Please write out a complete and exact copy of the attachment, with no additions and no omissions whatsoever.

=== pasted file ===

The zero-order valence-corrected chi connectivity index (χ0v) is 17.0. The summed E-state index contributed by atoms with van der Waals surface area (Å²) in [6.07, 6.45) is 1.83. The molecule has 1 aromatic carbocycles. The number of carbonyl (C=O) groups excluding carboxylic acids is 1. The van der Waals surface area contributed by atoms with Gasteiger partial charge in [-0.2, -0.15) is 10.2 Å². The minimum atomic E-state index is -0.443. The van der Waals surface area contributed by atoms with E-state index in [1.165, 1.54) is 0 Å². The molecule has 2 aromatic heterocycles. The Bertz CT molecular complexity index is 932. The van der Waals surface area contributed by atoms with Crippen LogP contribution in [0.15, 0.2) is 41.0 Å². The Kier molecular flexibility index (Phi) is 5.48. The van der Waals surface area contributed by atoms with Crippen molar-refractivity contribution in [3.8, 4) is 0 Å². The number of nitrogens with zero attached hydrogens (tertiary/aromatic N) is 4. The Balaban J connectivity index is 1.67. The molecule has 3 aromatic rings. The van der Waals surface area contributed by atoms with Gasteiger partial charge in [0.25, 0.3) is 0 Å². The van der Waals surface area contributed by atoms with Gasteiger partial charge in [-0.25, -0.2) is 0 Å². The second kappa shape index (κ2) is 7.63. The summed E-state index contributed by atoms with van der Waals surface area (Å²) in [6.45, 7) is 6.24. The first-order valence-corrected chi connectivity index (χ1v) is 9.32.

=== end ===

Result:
The zero-order valence-corrected chi connectivity index (χ0v) is 17.0. The summed E-state index contributed by atoms with van der Waals surface area (Å²) in [6.07, 6.45) is 1.83. The molecule has 1 aromatic carbocycles. The number of carbonyl (C=O) groups excluding carboxylic acids is 1. The van der Waals surface area contributed by atoms with Gasteiger partial charge in [-0.2, -0.15) is 10.2 Å². The minimum atomic E-state index is -0.443. The van der Waals surface area contributed by atoms with E-state index in [1.165, 1.54) is 0 Å². The molecule has 2 aromatic heterocycles. The Bertz CT molecular complexity index is 932. The van der Waals surface area contributed by atoms with Crippen LogP contribution in [0.15, 0.2) is 41.0 Å². The Kier molecular flexibility index (Phi) is 5.48. The van der Waals surface area contributed by atoms with Crippen molar-refractivity contribution in [3.8, 4) is 0 Å². The number of nitrogens with zero attached hydrogens (tertiary/aromatic N) is 4. The Balaban J connectivity index is 1.67. The molecule has 3 aromatic rings. The van der Waals surface area contributed by atoms with Gasteiger partial charge in [0.25, 0.3) is 0 Å². The van der Waals surface area contributed by atoms with Gasteiger partial charge in [-0.25, -0.2) is 0 Å². The second kappa shape index (κ2) is 7.63. The summed E-state index contributed by atoms with van der Waals surface area (Å²) in [6.45, 7) is 6.24. The first-order valence-corrected chi connectivity index (χ1v) is 9.32.